Sale Of U.S. Real Property For Nonresident Alien
The sale of U.S. real property by a nonresident alien is nearly identical to U.S. real property sold by a resident alien or U.S. citizen. The only difference is that of withholding.
Internal Revenue Code Section 1445 imposes a 10% withholding tax on the sale of U.S. real property by a U.S. nonresident alien. The income tax only applies to the amount realized on the sale, which includes cash paid and debt assumed on the sale.
However, the rate of withholding is 10% of the gross selling price of the U.S. real property. Therefore, it is very common for the withheld tax to be well in excess of the ultimate U.S. income tax. An exception to this withholding requirement is when a nonresident alien sells the property to a person who is planning on living in the property and using it as his/her principal residence for at least 50% of the number of days the property is used by any person during each of the first two 12-month periods following the date of transfer.
For this exception to apply, the sales price of the property cannot exceed more than $ 300,000. As it is the buyers responsibility to withhold these funds, the buyer or transfer agent may insist on withholding this tax.
If the before mentioned exception does not apply, you may submit an application for a withholding certificate or an application for early refund to the Internal Revenue Service (IRS) to reduce or eliminate the 10% withholding tax on the sale. In both cases, the basis of the application of the application is that the actual tax liability is less than the amount withheld. An application for a withholding certificate must be prepared prior to the sale closing.
The closing agent will withhold the 10% and retain it in an escrow account until the IRS responds to the application, usually 90-120 days. Upon receipt of IRS approval of the application, the appropriate amount of income tax due (if any) will be paid over to the IRS and the balance of the amount withheld will be returned to the seller. Thus, a withholding certificate filed before a transfer notifies the closing agent that a reduced or zero withholding amount is required and that the remittance of the withholding to the IRS is suspended until further notice.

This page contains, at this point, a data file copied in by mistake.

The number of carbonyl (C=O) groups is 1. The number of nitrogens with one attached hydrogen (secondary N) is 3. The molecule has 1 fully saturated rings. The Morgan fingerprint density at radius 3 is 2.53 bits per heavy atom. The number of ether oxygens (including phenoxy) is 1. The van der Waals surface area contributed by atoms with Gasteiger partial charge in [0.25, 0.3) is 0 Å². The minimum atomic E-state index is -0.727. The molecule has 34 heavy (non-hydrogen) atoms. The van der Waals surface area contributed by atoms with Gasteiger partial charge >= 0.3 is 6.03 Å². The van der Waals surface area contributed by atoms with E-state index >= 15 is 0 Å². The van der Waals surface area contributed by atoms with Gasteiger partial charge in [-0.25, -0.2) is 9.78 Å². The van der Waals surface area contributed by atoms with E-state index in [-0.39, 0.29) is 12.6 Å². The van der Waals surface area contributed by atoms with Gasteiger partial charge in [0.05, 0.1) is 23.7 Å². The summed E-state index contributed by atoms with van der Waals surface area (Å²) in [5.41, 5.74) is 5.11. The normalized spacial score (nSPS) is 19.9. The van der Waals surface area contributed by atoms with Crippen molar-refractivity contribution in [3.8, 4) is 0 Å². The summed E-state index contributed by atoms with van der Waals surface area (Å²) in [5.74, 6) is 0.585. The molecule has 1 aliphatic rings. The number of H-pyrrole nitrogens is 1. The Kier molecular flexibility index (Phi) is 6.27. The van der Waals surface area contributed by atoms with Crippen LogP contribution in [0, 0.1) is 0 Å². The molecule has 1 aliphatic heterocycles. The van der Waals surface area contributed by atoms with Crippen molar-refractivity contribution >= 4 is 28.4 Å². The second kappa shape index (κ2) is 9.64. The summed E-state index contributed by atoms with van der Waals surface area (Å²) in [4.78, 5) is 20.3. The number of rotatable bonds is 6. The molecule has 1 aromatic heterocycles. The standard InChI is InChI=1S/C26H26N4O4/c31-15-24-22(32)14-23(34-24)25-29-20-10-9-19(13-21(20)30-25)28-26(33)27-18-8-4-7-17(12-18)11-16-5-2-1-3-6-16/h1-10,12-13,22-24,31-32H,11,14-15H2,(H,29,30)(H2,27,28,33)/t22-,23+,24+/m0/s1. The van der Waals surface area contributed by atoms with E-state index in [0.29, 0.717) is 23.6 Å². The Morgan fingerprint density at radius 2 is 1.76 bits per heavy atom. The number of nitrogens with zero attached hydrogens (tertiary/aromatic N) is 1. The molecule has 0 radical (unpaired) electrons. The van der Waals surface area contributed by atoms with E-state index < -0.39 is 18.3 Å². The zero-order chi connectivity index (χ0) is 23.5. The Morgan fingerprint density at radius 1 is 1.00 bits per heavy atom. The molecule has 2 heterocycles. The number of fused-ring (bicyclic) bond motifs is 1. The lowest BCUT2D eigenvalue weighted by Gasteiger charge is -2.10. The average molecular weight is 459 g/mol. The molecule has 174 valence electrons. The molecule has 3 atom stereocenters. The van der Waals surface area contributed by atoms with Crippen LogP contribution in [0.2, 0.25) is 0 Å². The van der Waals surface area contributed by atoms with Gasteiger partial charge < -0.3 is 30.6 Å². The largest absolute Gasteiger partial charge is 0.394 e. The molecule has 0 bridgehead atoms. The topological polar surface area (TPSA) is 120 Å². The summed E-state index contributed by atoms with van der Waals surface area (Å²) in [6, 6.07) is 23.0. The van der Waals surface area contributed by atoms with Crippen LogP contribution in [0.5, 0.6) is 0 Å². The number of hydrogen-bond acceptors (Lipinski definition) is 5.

An application for early refund is similar to an application for withholding certificate except that is submitted after a closing and remittance of the 10% withholding tax to the IRS. If this application is approved, the appropriate amount of withholding tax is refunded to the seller usually within 120-150 days.
Alternatively, a U.S. nonresident Income Tax Return (Form 1040NR) can be filed once the calendar year has ended. Form 1040NR reports the sale of U.S. real property, calculates the actual income tax due and has the balance, if any, refunded to the seller.
Regardless of whether or not you submit an application for withholding certificate or any application for early refund, Form 1040NR is required to be filed to report the sale of U.S. real property once the calendar year ends.